The AARP Center for Health Equity through NursingSM (A-CHEN) is a vehicle for change and a national resource for advancing health equity. We stimulate, promote, and replicate actionable solutions that eliminate disparities and create better opportunities for people to live their healthiest lives possible. 

A-CHEN leverages the power of nursing, consumers, AARP, and national and state coalitions for sustainable systems change on these priorities:

A-CHEN Ambassadors

AARP Center for Health Equity through Nursing Volunteer Ambassadors are proven, influential nurse leaders committed to leveraging their roles to influence change in the systems in which they work and beyond. Ambassadors are part of a network of peer leaders who share best practices, opportunities and learnings to implement change, and promote scalable solutions to ending structural barriers to health and well-being.

Photo credit: Greg Kahn for AARP

Health Equity Innovation Awards

To help improve access to care and services for those most disproportionately impacted by disparities, the AARP Center for Health Equity through Nursing and the Future of Nursing: Campaign for Action, an initiative of AARP Foundation, AARP, and the Robert Wood Johnson Foundation (RWJF), awarded more than $700,000 to 16 projects offering promising solutions aimed at eliminating structural inequities, particularly structural racism, within the nursing profession, health systems, or community.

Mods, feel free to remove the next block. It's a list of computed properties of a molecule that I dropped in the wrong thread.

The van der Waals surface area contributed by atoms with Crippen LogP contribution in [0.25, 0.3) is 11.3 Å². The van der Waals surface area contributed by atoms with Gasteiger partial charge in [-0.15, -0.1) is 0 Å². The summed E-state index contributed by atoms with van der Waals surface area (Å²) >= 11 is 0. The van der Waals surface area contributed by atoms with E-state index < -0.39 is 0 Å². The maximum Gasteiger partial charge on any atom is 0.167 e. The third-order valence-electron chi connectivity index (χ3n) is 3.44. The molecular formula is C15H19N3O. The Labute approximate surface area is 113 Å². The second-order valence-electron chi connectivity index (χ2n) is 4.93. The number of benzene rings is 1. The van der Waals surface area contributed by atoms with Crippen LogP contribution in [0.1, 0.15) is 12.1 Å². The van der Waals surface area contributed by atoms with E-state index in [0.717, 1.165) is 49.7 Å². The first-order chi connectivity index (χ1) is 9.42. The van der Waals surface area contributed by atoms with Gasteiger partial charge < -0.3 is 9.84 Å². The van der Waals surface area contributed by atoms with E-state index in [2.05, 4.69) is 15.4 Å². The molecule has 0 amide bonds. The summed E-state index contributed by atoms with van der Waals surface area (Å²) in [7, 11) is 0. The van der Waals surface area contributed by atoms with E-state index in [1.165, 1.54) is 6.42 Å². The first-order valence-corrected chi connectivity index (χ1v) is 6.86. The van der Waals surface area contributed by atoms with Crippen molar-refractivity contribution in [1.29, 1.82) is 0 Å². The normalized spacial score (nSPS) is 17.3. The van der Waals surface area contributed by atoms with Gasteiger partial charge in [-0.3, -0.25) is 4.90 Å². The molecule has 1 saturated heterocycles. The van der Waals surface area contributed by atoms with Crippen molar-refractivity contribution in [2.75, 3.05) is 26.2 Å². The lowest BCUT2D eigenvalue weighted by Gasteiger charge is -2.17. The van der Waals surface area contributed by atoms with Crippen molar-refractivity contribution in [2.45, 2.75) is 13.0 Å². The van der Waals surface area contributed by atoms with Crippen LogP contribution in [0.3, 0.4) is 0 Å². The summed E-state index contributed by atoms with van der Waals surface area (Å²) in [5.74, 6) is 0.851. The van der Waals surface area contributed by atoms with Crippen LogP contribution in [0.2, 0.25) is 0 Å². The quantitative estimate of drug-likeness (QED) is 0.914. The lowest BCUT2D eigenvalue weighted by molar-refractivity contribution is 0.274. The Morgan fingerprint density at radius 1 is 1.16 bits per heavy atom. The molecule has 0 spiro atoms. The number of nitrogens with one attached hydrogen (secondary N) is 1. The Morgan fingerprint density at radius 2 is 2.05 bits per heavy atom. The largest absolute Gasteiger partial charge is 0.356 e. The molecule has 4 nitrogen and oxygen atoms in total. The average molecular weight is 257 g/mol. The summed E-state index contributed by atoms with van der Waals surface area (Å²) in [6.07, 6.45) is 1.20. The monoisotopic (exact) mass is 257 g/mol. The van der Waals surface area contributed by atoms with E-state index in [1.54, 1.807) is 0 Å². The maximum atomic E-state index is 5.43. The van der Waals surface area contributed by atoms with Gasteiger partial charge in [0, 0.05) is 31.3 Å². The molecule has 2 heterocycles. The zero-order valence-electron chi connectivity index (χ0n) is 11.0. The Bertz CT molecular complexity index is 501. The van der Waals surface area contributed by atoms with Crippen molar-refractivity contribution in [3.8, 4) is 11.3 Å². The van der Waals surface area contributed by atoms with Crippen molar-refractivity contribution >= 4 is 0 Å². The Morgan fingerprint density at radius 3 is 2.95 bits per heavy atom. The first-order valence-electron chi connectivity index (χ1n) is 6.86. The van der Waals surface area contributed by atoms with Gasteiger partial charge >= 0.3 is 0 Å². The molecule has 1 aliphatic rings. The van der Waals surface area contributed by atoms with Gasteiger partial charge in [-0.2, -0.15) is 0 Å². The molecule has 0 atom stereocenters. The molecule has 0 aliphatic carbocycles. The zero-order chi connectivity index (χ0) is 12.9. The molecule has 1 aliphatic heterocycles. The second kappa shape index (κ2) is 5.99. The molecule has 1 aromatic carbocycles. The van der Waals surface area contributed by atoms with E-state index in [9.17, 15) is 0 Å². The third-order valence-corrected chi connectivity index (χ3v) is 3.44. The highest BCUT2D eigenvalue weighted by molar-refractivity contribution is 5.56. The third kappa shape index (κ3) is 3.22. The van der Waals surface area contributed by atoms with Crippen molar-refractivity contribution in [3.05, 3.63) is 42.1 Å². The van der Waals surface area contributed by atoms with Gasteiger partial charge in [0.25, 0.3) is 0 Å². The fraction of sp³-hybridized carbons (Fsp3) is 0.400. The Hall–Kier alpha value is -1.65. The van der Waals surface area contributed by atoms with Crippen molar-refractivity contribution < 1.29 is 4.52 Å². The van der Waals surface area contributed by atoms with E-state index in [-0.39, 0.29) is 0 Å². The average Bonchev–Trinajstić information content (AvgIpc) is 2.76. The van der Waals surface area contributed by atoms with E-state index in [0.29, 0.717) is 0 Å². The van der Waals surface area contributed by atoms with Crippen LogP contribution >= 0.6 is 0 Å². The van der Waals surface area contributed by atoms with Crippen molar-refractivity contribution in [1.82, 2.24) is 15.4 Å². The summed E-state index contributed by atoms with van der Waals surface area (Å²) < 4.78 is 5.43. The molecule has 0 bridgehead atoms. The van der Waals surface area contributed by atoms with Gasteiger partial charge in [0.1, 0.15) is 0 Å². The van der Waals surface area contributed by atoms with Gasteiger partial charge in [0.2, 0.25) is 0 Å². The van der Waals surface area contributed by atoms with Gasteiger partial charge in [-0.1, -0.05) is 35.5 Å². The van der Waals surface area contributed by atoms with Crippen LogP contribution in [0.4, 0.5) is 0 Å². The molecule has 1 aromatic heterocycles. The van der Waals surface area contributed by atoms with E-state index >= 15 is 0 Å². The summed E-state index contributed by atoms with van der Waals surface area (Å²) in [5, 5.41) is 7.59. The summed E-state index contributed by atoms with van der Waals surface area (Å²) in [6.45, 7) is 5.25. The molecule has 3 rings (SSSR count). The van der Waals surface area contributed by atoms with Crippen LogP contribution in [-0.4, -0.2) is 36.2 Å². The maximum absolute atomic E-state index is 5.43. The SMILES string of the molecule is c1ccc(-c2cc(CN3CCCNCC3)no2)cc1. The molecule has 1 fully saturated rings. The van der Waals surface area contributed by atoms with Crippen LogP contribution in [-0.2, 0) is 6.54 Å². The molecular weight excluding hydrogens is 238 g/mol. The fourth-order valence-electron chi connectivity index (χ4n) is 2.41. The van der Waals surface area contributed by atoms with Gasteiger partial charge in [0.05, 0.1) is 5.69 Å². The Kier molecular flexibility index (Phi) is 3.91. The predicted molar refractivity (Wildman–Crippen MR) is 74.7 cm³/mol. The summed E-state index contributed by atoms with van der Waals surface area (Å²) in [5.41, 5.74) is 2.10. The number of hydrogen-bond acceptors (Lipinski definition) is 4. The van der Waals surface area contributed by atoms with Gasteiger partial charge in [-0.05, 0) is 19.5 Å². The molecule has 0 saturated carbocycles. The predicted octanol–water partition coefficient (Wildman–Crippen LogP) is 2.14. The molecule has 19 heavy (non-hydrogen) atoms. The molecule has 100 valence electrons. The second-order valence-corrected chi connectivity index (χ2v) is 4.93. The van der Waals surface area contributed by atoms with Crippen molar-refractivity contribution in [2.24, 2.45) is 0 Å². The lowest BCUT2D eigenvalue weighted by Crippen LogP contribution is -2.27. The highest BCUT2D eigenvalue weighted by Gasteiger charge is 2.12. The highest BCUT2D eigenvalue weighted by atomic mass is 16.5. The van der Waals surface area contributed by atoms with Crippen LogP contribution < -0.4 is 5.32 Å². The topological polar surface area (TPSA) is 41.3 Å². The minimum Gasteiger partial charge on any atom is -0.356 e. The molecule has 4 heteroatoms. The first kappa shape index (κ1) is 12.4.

Workforce Equity

As an evolution of the Campaign’s work and a priority for AARP, this project identifies and promotes nursing career ladder models and other mechanisms to give low-wage health care workers more influence over policies and practices that affect racial and health equity. It collaborates with educational institutions to create sustainable processes for mentoring generations of diverse nursing students and promotes policies and practices to diversify nurse leadership at all levels.

Health Equity Toolkit

Tools, resources, and information that nurses, as well as state coalitions and their partners, can use to help communities tackle the social determinants of health; the conditions in which people are born, grow, live, work and age, including social and economic factors have a great influence on people’s health.